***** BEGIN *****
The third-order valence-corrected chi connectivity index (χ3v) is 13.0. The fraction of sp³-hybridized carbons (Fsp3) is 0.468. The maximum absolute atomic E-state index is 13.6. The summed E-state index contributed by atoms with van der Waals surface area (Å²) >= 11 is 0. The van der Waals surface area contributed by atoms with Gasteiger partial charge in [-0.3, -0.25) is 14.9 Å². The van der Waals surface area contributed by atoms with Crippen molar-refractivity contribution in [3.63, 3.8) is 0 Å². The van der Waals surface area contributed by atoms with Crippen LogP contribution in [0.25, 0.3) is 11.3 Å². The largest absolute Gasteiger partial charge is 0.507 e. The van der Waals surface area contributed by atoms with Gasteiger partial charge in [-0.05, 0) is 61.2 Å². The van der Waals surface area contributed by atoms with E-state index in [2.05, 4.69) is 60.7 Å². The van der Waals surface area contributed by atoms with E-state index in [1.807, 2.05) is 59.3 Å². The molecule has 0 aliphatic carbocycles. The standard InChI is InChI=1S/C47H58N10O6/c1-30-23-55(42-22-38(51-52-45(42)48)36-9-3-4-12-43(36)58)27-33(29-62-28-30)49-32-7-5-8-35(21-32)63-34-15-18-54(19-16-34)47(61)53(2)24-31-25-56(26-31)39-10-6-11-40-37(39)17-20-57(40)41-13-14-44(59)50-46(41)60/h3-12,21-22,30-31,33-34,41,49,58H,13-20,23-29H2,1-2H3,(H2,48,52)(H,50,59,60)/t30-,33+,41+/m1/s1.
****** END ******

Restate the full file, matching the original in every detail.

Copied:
The third-order valence-corrected chi connectivity index (χ3v) is 13.0. The fraction of sp³-hybridized carbons (Fsp3) is 0.468. The maximum absolute atomic E-state index is 13.6. The summed E-state index contributed by atoms with van der Waals surface area (Å²) >= 11 is 0. The van der Waals surface area contributed by atoms with Gasteiger partial charge in [-0.3, -0.25) is 14.9 Å². The van der Waals surface area contributed by atoms with Crippen molar-refractivity contribution in [3.63, 3.8) is 0 Å². The van der Waals surface area contributed by atoms with Crippen LogP contribution in [0.25, 0.3) is 11.3 Å². The largest absolute Gasteiger partial charge is 0.507 e. The van der Waals surface area contributed by atoms with Gasteiger partial charge in [-0.05, 0) is 61.2 Å². The van der Waals surface area contributed by atoms with E-state index in [2.05, 4.69) is 60.7 Å². The van der Waals surface area contributed by atoms with E-state index in [1.807, 2.05) is 59.3 Å². The molecule has 0 aliphatic carbocycles. The standard InChI is InChI=1S/C47H58N10O6/c1-30-23-55(42-22-38(51-52-45(42)48)36-9-3-4-12-43(36)58)27-33(29-62-28-30)49-32-7-5-8-35(21-32)63-34-15-18-54(19-16-34)47(61)53(2)24-31-25-56(26-31)39-10-6-11-40-37(39)17-20-57(40)41-13-14-44(59)50-46(41)60/h3-12,21-22,30-31,33-34,41,49,58H,13-20,23-29H2,1-2H3,(H2,48,52)(H,50,59,60)/t30-,33+,41+/m1/s1.